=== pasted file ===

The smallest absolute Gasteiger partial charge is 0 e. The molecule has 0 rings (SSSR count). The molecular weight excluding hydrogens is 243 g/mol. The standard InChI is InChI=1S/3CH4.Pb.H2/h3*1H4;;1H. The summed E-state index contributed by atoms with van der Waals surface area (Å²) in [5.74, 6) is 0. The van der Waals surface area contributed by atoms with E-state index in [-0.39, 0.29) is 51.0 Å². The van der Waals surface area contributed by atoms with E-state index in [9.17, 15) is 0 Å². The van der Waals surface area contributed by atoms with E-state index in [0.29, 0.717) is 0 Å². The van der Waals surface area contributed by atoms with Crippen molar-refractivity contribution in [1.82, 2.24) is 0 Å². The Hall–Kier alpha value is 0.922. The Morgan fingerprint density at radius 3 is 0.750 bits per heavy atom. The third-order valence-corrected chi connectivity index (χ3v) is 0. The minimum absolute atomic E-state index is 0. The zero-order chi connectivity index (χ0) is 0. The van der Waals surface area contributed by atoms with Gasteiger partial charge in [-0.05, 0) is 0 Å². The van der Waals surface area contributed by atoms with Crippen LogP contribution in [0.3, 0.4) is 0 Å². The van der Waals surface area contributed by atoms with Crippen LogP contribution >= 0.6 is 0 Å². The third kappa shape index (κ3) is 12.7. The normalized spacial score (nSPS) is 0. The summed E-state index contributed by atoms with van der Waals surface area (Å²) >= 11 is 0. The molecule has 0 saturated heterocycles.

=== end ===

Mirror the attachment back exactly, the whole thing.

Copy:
The smallest absolute Gasteiger partial charge is 0 e. The molecule has 0 rings (SSSR count). The molecular weight excluding hydrogens is 243 g/mol. The standard InChI is InChI=1S/3CH4.Pb.H2/h3*1H4;;1H. The summed E-state index contributed by atoms with van der Waals surface area (Å²) in [5.74, 6) is 0. The van der Waals surface area contributed by atoms with E-state index in [-0.39, 0.29) is 51.0 Å². The van der Waals surface area contributed by atoms with E-state index in [9.17, 15) is 0 Å². The van der Waals surface area contributed by atoms with E-state index in [0.29, 0.717) is 0 Å². The van der Waals surface area contributed by atoms with Crippen molar-refractivity contribution in [1.82, 2.24) is 0 Å². The Hall–Kier alpha value is 0.922. The Morgan fingerprint density at radius 3 is 0.750 bits per heavy atom. The third-order valence-corrected chi connectivity index (χ3v) is 0. The minimum absolute atomic E-state index is 0. The zero-order chi connectivity index (χ0) is 0. The van der Waals surface area contributed by atoms with Gasteiger partial charge in [-0.05, 0) is 0 Å². The van der Waals surface area contributed by atoms with Crippen LogP contribution in [0.3, 0.4) is 0 Å². The van der Waals surface area contributed by atoms with Crippen LogP contribution >= 0.6 is 0 Å². The third kappa shape index (κ3) is 12.7. The normalized spacial score (nSPS) is 0. The summed E-state index contributed by atoms with van der Waals surface area (Å²) >= 11 is 0. The molecule has 0 saturated heterocycles.